Words of wisdom from speakers of the World Street Food Congress 2017

K.F. Seetoh and chef Sau del Rosario.
K.F. Seetoh and chef Sau del Rosario.

Street food is more than just street food. It’s also a celebration of culture and heritage.

For the second time in a row, the Philippines is playing host to the World Street Food Congress. The five-day celebration from May 31 to June 4 at the SM Mall of Asia Concert Grounds puts the spotlight on the humble streetfood.

The food fair showcases 28 pop-up specialty stalls serving street food favorites from the USA, Mexico, Germany, India, Taiwan, Vietnam, Malaysia, Japan, Singapore, Thailand, Hongkong, Germany, Indonesia, and of course, the Philippines.

Those who attend can choose from about forty different dishes — from Indonesia’s sweet pancake called Martabak to spicy Bicol express risotto from the Philippines. The dishes are priced at about PHP250 per order.

During the first two days of the event, the World Street Food Congress saw industry experts share their food philosophies and ideas. Included in the line-up of speakers were rockstar chef Anthony Bourdain, Makansutra founder KF Seetoh, Michelin-star chefs Malcolm Lee and Andy Yang, and more.

Here are five food lessons we learned from some of the chefs and food experts who shared their culinary wisdom during the event:

1. From Greg Drescher, VP, Strategic Initiatives and Industry Leadership at the Culinary Institute of America

Street food has evolved and top chefs and food critics have learned to welcome street food, even in the West. He recognized that chefs are now opening restaurants inspired by hawkers and even Michelin is awarding stars to street food vendors. Drescher explained that “street food needs more vigourous champions” if we want to pass this great cultural heritage to the future generations.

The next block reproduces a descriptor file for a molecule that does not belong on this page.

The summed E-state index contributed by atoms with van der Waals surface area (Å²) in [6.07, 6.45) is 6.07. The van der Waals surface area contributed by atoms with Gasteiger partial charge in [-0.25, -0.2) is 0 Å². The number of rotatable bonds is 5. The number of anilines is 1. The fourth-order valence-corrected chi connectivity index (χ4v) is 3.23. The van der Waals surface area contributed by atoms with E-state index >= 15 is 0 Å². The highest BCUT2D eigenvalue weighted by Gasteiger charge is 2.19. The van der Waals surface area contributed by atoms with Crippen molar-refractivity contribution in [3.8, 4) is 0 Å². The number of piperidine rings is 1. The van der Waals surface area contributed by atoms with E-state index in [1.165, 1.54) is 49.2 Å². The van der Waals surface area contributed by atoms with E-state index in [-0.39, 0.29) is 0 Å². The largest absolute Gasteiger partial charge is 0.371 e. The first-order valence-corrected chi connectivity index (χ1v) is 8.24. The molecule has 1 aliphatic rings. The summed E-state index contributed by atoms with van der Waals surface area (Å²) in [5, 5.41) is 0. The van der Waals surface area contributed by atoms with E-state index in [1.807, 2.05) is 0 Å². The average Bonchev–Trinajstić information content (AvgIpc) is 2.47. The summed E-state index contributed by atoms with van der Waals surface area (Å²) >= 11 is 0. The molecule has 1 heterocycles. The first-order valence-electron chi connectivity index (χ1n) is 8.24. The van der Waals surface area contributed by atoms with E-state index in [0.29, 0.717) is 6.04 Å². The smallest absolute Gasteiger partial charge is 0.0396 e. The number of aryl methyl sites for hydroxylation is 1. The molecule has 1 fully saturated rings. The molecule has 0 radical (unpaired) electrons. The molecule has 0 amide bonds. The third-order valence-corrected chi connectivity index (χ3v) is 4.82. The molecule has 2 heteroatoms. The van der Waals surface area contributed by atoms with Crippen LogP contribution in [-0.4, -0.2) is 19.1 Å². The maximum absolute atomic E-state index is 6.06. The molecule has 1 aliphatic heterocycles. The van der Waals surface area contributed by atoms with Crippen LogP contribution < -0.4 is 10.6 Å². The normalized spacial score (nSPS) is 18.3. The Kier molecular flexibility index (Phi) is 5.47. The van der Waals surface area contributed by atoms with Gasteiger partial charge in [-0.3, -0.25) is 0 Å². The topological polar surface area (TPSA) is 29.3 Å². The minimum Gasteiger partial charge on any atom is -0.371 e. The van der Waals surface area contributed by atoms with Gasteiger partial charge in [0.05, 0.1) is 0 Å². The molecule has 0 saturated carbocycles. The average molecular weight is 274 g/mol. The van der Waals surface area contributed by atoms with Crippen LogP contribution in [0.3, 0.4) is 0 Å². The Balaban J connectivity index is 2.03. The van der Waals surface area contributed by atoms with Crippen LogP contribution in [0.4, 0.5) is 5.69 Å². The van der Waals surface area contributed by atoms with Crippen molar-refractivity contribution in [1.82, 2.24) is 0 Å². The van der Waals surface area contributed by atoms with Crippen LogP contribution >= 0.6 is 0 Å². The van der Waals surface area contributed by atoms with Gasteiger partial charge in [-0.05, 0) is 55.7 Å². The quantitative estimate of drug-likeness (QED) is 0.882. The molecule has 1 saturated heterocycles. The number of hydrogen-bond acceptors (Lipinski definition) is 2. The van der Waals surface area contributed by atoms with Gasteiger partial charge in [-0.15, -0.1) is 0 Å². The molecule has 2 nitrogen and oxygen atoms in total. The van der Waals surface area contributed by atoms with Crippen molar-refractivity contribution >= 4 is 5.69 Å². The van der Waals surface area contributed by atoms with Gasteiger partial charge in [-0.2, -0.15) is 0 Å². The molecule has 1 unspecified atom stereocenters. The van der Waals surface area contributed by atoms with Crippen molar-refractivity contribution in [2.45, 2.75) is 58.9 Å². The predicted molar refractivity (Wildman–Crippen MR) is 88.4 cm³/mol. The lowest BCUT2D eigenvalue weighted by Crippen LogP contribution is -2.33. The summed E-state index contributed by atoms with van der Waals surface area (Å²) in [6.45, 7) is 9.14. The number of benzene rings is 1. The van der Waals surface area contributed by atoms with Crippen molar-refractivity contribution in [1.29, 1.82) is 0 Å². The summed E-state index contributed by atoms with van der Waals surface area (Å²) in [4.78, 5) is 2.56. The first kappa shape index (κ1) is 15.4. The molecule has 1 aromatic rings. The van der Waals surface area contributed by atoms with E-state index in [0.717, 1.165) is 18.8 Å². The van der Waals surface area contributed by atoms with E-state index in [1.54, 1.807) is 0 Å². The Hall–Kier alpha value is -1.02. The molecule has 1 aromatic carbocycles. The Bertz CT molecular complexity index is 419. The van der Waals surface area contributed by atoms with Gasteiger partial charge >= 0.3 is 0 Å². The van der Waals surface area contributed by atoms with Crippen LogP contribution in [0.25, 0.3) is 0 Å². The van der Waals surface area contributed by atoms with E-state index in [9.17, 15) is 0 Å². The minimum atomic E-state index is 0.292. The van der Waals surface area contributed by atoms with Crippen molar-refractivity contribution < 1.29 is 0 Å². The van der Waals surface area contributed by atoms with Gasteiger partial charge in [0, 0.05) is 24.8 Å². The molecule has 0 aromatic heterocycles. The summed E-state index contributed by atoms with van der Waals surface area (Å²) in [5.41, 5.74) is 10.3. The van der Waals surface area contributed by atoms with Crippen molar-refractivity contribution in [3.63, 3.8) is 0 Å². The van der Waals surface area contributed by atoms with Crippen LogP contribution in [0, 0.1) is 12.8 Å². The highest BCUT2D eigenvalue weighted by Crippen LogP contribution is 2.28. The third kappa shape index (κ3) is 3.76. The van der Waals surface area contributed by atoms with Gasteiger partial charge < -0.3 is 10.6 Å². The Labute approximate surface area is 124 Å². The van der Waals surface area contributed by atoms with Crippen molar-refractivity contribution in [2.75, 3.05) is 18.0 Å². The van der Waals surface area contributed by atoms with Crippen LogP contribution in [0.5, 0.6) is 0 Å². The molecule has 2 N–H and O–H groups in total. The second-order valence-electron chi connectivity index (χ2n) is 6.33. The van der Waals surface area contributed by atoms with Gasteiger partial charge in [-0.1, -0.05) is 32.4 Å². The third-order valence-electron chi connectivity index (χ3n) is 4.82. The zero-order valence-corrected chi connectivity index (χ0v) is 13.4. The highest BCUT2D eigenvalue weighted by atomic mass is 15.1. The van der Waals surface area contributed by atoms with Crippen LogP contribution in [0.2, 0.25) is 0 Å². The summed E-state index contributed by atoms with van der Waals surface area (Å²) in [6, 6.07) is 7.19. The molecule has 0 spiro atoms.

2. From KF Seetoh, founder of Makansutra and creator of the World Street Food Congress

K.F Seetoh is the hero of one-dish entrepreneurs. He talks about the importance of making street food more visible and making hawkers more professional. For Seetoh, the most important effect of the popularity of street food is the creation of job oppotunities for all. Heritage recipes have helped people rise out of poverty.

3. From chef Sau del Rosario, owner of Cafe Fleur and 25 Seeds and captain of the Philippine contingent in the event.

Chef Sau is the epitome of hardwork. He tirelessly presents the wonder of Filipino food to the world. His effort has brought triumph to Filipino cuisine when he represented the Philippines at Mexico City’s Foro Mundial Gastronomia Food Festival last year. “I hope to see Mexico and other countries develop a deep respect and love for the Philippines; and for the rest of the world to experience our culture and cuisine would be ecstacy,” he said.

4. From Arbid Singh, a social entrepreneur who professionalized street food in India 

Arbid Singh is an advocate of regulating the street food vendors in India. Aside from helping hawkers rise from poverty, he also helped professionalize the industry. Recognizing that hawkers are important in Asian culture, he said that improving the working conditions for street food vendors is for the greater good of society.

5. From Anthony Bourdain, rockstar chef, book author, and TV personality.

Bourdain explained that street food is a “reflection of who we are, where we come from and what we love.” When traveling to another country or experiencing a new culture, the best food is not found in a 5-star restaurant, but in a humble home with a nonna (grandma) who loves to cook. That’s why street food culture is still flourishing in some parts of the world.

Photo courtesy of Chef Sau del Rosario

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